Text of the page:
A view of Fort
Campbell from the road leading to the same fortification.
From this distance the fort cannot be seen very clearly
because of its thin walls
Pillboxes were not the only type
of fortifications built at Mellieha in the years before the outbreak
of the Second World War. There were other minor military structures
but the most important fortification to be built in Mellieha, and
the last fort to be built in Malta by the British, was Fort Campbell.
A rear view
of one of the 6-inch guns guarding the approaches to St.
Paul’s Bay. (Source: NWMA).
The main scope for the building of Fort Campbell was to protect
the approaches for Mellieha and St. Paul’s Bays. That is
because there were no defences to protect these two approaches
and so, a decision was taken to build a new fort on Il-Blata,
at the end of the Selmun promontory. Governor Bonham-Carter, while
on tour around the Island, visited the site where Fort Campbell
was to be built. Although the building of Fort Campbell is reported
to have begun in 1937 it seems that till 1 December 1937 no work
had been started on this site. 1 Probably the work started at
the very end of the same year.
eye view of Fort Campbell. (Source: The Fortifications
of Malta 1530-1945: From the Knights of Malta to British
The new fort was designed to mount two 6-inch guns.2 Bonham-Carter
insisted that the work on this fort had to be hurried up,3 because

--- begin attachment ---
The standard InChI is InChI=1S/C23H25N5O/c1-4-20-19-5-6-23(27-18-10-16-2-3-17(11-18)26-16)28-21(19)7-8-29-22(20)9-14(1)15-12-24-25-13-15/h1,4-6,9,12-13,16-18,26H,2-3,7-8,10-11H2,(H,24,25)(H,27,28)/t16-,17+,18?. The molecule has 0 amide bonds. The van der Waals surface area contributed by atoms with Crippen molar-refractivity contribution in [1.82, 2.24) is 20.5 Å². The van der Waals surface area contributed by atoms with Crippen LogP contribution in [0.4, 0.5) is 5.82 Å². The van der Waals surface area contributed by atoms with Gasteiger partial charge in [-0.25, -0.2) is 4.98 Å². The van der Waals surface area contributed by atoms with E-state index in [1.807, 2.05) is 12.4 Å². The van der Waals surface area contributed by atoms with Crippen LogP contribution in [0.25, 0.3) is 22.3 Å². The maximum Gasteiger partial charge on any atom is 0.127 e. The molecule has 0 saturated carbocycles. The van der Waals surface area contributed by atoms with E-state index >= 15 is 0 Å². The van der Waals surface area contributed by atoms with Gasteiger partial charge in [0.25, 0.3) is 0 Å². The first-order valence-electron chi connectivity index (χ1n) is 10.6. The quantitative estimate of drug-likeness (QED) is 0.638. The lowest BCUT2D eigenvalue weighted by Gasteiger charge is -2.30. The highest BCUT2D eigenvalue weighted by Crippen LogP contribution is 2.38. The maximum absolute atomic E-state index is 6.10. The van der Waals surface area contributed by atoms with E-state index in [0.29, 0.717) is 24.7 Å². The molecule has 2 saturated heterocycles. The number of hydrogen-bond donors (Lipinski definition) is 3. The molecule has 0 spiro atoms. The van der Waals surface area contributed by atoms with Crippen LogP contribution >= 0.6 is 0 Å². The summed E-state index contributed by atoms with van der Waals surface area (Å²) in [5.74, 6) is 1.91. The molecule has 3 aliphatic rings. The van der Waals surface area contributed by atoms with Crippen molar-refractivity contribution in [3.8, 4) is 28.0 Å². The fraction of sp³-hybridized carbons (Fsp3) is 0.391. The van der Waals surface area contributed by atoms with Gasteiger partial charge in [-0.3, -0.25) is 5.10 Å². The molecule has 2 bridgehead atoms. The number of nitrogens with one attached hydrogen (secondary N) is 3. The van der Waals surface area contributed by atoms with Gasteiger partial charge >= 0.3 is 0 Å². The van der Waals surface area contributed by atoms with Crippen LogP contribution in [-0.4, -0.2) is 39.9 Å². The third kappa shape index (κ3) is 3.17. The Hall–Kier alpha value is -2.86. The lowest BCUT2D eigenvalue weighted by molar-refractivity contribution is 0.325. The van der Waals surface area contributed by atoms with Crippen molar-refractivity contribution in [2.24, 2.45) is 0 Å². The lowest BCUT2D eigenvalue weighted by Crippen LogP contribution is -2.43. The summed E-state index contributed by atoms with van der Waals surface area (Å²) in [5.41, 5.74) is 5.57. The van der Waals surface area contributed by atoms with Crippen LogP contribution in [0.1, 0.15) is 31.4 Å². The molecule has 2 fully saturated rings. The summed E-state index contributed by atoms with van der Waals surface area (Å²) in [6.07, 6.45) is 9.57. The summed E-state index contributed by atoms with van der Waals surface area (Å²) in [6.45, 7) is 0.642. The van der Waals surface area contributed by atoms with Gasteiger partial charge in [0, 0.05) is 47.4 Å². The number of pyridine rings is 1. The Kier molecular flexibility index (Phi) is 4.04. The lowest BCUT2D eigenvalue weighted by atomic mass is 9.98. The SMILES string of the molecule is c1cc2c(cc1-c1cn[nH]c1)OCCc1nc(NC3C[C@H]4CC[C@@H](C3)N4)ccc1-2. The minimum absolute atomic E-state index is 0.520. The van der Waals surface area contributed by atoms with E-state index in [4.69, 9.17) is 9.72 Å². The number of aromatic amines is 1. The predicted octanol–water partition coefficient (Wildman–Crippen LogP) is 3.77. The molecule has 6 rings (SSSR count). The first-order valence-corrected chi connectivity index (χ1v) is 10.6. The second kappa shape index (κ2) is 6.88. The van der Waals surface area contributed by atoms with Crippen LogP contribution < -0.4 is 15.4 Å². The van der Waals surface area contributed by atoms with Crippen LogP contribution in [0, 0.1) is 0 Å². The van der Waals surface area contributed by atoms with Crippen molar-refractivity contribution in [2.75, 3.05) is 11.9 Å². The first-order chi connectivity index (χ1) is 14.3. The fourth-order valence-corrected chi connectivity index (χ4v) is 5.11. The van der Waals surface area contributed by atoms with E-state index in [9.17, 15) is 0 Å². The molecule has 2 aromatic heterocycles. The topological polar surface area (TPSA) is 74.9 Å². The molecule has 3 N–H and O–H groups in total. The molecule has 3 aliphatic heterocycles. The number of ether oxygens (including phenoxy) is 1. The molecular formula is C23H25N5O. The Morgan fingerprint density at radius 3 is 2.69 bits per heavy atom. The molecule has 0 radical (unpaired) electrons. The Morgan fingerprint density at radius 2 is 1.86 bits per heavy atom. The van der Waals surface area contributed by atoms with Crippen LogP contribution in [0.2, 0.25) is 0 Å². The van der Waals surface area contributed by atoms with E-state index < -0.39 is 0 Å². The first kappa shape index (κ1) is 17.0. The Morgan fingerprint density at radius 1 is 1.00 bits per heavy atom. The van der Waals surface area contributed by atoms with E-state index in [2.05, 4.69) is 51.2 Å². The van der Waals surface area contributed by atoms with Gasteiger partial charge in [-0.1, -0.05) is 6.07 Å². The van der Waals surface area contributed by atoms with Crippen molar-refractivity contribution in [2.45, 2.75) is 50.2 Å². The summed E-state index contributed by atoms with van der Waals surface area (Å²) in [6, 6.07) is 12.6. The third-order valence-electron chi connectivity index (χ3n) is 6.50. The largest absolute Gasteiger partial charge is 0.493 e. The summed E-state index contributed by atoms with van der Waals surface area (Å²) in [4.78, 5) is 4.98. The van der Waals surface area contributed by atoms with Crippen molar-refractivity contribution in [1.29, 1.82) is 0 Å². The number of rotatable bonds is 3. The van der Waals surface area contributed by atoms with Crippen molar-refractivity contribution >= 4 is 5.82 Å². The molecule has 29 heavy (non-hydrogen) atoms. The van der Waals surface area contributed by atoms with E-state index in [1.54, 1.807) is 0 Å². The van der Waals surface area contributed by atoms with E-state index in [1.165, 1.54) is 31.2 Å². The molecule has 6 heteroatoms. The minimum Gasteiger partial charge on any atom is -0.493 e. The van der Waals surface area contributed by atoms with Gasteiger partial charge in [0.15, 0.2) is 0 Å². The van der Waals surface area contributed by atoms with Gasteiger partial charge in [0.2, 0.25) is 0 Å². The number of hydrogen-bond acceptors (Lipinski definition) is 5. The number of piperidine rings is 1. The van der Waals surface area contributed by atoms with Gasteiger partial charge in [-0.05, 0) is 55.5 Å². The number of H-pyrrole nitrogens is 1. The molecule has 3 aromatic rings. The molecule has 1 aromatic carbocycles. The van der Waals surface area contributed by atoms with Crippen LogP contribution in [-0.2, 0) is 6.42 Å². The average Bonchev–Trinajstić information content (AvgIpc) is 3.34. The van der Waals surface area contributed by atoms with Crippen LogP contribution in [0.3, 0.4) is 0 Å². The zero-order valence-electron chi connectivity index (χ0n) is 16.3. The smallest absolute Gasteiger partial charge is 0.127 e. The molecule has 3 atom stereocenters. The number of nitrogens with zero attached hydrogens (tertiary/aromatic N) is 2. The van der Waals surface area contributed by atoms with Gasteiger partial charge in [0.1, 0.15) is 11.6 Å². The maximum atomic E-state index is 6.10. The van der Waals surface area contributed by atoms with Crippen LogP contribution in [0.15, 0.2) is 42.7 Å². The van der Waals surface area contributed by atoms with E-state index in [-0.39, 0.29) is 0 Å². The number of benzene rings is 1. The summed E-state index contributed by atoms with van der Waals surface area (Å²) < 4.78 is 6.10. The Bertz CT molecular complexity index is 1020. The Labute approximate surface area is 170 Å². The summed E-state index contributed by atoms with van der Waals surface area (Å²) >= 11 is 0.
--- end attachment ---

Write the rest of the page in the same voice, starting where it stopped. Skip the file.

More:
after the Munich Crises of September 1938 4 it was seen that a
war was coming, and all the fortifications being built had to
be finished as quickly as possible.5 It is important to note that
the design of this fort reflected the need to contend with a new
threat in the form of aerial bombardment. So protection against
air attack had become a vital consideration. 6
One of the
machine-gun bunkers in the perimeter wall of Fort Campbell
facing St. Paul’s Bay.
The main characteristic of the British fortifications of the
late 19th century was the thick ramparts and ditches. But by this
time these characteristics were abandoned in favour of thin walls.
Therefore, Fort Campbell was built with a thin wall to resemble
the field walls of the surrounding countryside, while the plan
was broken up by an irregular trace designed to imitate the pattern
of the adjoining terraced fields. Perimeter defence was provided
by a number of machine-gun posts placed at irregular intervals
and in other places there were few rifle loopholes.
Internally, the fort’s buildings were all scattered in
order not to create any concentration. 7 The buildings of the
fort included the command post, gun emplacements, water tank,
direction posts, barrack accommodation and magazines. Its most
important structure was the Battery Observation Post (BOP), which
was situated roughly in the middle of the area and faced north.
in a corner of the internal wall.
Fort Campbell had also Defence Electric Lights (Searchlights),
which were situated a considerable distance away from the fort
and situated along the shoreline to the north. There were three
emplacements for searchlights, two of which were sited at the
edge of the cliff overlooking the small island of St. Paul’s,
while the third was placed closer down by the sea farther west.
6-inch gun emplacement facing St. Paul’s Islets
1 J. Manduca (ed)., The Bonham-Carter Diaries 1936-40: What
the British Governor though of Malta and the Maltese, Malta, 2004,
2. Stephen C. Spiteri, The British Military Architecture in
Malta, Malta, 1996, p 351
3. Manduca, p 225
4. E. Jablonski., A pictorial history of the World War II years,
United States, 1977, p 19-20.
5. Manduca, p 225
6. Spiteri, p 351
7. Spiteri, p 353.
8. Spiteri, p 354.
9. Spiteri, p 357.
Researched and Written by: Charles
Debono B.A.(Hons) History